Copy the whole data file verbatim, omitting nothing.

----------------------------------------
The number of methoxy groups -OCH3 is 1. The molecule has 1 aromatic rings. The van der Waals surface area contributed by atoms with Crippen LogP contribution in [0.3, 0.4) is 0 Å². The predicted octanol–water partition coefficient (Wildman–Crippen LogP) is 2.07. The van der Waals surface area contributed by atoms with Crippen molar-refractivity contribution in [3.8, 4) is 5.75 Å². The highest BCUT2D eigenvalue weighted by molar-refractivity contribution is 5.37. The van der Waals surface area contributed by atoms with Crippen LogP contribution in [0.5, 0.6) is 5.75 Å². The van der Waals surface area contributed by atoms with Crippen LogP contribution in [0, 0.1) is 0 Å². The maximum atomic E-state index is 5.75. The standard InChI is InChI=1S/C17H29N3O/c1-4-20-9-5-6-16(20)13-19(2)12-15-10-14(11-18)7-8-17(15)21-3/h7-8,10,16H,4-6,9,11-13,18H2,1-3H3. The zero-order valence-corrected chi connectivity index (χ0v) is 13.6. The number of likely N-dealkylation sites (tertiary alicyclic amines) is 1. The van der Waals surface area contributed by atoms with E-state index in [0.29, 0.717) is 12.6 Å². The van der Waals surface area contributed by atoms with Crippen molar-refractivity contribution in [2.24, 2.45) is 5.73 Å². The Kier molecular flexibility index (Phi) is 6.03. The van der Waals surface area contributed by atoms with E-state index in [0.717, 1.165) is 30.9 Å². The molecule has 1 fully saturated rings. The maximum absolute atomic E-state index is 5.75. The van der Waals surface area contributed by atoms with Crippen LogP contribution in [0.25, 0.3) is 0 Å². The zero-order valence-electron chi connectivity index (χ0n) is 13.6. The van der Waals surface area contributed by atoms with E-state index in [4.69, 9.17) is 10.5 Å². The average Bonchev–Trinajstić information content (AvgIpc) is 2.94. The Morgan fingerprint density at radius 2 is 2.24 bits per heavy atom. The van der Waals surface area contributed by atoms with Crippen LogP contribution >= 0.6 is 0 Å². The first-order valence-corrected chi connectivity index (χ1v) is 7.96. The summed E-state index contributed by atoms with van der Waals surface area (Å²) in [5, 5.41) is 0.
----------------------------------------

The number of methoxy groups -OCH3 is 1. The molecule has 1 aromatic rings. The van der Waals surface area contributed by atoms with Crippen LogP contribution in [0.3, 0.4) is 0 Å². The predicted octanol–water partition coefficient (Wildman–Crippen LogP) is 2.07. The van der Waals surface area contributed by atoms with Crippen molar-refractivity contribution in [3.8, 4) is 5.75 Å². The highest BCUT2D eigenvalue weighted by molar-refractivity contribution is 5.37. The van der Waals surface area contributed by atoms with Crippen LogP contribution in [0.5, 0.6) is 5.75 Å². The van der Waals surface area contributed by atoms with Crippen LogP contribution in [0, 0.1) is 0 Å². The maximum atomic E-state index is 5.75. The standard InChI is InChI=1S/C17H29N3O/c1-4-20-9-5-6-16(20)13-19(2)12-15-10-14(11-18)7-8-17(15)21-3/h7-8,10,16H,4-6,9,11-13,18H2,1-3H3. The zero-order valence-corrected chi connectivity index (χ0v) is 13.6. The number of likely N-dealkylation sites (tertiary alicyclic amines) is 1. The van der Waals surface area contributed by atoms with E-state index in [0.29, 0.717) is 12.6 Å². The van der Waals surface area contributed by atoms with Crippen molar-refractivity contribution in [2.24, 2.45) is 5.73 Å². The Kier molecular flexibility index (Phi) is 6.03. The van der Waals surface area contributed by atoms with E-state index in [0.717, 1.165) is 30.9 Å². The molecule has 1 fully saturated rings. The maximum absolute atomic E-state index is 5.75. The van der Waals surface area contributed by atoms with Crippen LogP contribution in [0.25, 0.3) is 0 Å². The zero-order valence-electron chi connectivity index (χ0n) is 13.6. The van der Waals surface area contributed by atoms with E-state index in [4.69, 9.17) is 10.5 Å². The average Bonchev–Trinajstić information content (AvgIpc) is 2.94. The Morgan fingerprint density at radius 2 is 2.24 bits per heavy atom. The van der Waals surface area contributed by atoms with Crippen LogP contribution >= 0.6 is 0 Å². The first-order valence-corrected chi connectivity index (χ1v) is 7.96. The summed E-state index contributed by atoms with van der Waals surface area (Å²) in [5, 5.41) is 0.